Tuesday, January 09, 2007

Poem #9 of 365

I stepped onto my front stoop
and voices called to me
from a porch on the other side:

"Is this your cat? It's friendly!"

I paused my thinking, squinted
at the fur in the distance, and
they offered, "It's wearing a collar."

No, my cat wears no collar, i told
them, and swinging my gaze to
the north down the street, i noticed
two hens pecking away.

"Are those your chickens!?"

Those are vultures, there are three,
my neighbors explained.
And, to my amazement, i peeled
my eyes better and indeed saw
carnivorous birds on the street.

Doggedly, they worked at fresh carcass,
the small furry corpus of a black alley cat.
When an auto swooped down their way,
they took flight, showing wingspans of
at least my own height.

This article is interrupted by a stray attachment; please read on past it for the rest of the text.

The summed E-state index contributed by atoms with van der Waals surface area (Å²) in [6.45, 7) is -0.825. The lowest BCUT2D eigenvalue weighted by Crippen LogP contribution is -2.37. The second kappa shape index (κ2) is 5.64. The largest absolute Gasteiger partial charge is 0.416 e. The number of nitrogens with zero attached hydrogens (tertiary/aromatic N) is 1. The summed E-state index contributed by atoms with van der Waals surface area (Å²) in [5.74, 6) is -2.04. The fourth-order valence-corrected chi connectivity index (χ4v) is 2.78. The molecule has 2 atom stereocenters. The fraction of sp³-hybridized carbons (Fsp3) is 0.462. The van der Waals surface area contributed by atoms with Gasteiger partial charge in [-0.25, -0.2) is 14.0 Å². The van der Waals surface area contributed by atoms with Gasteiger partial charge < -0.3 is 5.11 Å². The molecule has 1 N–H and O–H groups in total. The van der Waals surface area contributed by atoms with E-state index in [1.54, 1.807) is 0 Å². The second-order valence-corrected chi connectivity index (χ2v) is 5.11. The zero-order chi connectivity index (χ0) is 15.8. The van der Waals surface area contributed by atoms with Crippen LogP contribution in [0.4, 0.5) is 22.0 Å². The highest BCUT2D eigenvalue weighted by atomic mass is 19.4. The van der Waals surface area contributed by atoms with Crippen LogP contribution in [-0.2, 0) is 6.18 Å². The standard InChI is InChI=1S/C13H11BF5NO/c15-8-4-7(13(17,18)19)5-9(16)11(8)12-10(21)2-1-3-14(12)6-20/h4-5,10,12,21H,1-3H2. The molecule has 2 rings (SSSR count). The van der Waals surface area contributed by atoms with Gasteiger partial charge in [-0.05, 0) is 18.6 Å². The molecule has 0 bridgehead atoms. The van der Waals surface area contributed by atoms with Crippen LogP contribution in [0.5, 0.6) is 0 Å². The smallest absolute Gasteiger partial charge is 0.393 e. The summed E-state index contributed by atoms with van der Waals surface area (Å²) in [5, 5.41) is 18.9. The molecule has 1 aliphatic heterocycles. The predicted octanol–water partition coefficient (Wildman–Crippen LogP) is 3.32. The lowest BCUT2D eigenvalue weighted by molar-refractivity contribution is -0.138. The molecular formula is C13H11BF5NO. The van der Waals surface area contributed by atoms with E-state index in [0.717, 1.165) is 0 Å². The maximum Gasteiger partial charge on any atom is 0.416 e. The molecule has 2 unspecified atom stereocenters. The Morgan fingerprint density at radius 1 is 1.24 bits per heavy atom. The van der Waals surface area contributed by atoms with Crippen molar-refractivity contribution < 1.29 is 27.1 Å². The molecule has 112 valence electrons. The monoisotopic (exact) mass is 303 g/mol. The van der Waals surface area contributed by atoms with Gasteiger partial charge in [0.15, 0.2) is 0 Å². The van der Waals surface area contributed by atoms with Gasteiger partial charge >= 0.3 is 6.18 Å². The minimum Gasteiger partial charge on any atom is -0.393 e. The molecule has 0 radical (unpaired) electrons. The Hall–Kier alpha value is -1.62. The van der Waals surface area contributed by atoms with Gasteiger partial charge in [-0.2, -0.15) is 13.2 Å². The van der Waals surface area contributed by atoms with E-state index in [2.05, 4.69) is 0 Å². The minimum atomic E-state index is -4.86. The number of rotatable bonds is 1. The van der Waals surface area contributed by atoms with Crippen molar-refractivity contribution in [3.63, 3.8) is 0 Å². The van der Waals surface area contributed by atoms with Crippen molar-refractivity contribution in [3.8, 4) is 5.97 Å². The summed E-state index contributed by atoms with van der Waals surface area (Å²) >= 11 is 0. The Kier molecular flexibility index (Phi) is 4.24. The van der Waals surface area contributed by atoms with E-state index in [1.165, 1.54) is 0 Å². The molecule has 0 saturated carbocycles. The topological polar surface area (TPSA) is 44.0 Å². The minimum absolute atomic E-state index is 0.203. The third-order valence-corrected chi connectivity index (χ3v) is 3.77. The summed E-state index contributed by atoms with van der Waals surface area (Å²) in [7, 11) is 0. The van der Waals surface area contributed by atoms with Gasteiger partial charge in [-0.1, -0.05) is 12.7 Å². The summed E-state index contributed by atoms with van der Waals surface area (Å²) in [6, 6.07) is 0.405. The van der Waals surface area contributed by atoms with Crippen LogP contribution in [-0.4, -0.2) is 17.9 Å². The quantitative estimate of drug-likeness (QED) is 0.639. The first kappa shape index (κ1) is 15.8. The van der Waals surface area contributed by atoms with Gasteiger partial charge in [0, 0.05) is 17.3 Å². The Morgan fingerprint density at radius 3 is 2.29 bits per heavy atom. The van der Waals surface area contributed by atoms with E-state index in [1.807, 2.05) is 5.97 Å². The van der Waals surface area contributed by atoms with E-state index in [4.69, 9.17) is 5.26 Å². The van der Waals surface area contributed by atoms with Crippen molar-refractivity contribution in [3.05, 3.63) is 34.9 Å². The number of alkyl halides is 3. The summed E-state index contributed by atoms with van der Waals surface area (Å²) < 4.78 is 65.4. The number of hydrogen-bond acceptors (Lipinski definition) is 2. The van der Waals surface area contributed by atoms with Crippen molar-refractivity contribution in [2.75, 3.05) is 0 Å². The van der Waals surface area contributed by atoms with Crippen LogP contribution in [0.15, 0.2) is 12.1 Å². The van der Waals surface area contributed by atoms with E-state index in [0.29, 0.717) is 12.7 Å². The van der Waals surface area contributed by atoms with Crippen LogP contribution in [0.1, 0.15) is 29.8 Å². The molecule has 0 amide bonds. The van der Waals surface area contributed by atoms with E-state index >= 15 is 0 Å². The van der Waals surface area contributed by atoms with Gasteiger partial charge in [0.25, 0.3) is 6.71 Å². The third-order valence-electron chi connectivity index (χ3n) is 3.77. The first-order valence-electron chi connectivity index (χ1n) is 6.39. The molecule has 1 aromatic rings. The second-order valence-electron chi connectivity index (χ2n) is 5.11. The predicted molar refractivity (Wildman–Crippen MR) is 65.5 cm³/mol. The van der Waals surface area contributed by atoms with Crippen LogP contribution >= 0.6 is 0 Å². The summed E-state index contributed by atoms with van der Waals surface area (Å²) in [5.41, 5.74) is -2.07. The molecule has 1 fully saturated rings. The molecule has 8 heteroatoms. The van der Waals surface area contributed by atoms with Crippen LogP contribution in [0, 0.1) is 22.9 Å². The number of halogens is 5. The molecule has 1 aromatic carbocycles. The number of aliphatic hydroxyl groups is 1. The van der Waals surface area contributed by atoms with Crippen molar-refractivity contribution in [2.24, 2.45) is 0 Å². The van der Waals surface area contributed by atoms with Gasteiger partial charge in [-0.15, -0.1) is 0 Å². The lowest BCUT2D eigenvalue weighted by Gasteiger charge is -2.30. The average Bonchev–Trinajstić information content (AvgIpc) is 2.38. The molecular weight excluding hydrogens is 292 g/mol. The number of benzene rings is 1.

They flew around, encircling this historic
barrio, casting elongated shadows upon
rooftops, sidewalks, smaller animals.

I twitched a little, braced myself on the
neighbor’s porch, wondering what coat of
symbolic meaning to paint upon this sight.
Carnivorous birds upon my street,
making banquet in destruction.

There are two empty holes a little further down,
and the disembowelment happens largely at
night. There used to be houses where
the big holes gape, pecked and disappeared
by unflinching machines. My little barrio is getting
its body devoured and the ones who make this happen
do not meet my eyes with theirs. I do not know how to
stop them, arrest their shadows darkening my ‘hood.

Twice, I tried to photograph the vultures
as they flew over the house across the street,
but their paths were jagged, unpredictable.
Developers and destroyers, urban and
unaccountable, become singleminded
when those of us below are afraid even in the light of day.

[We need more paved lots, yah, right. We need high-density, upper-income housing, oh, really. Will the barrio survive?]

copyright 2007 tammy melody gomez

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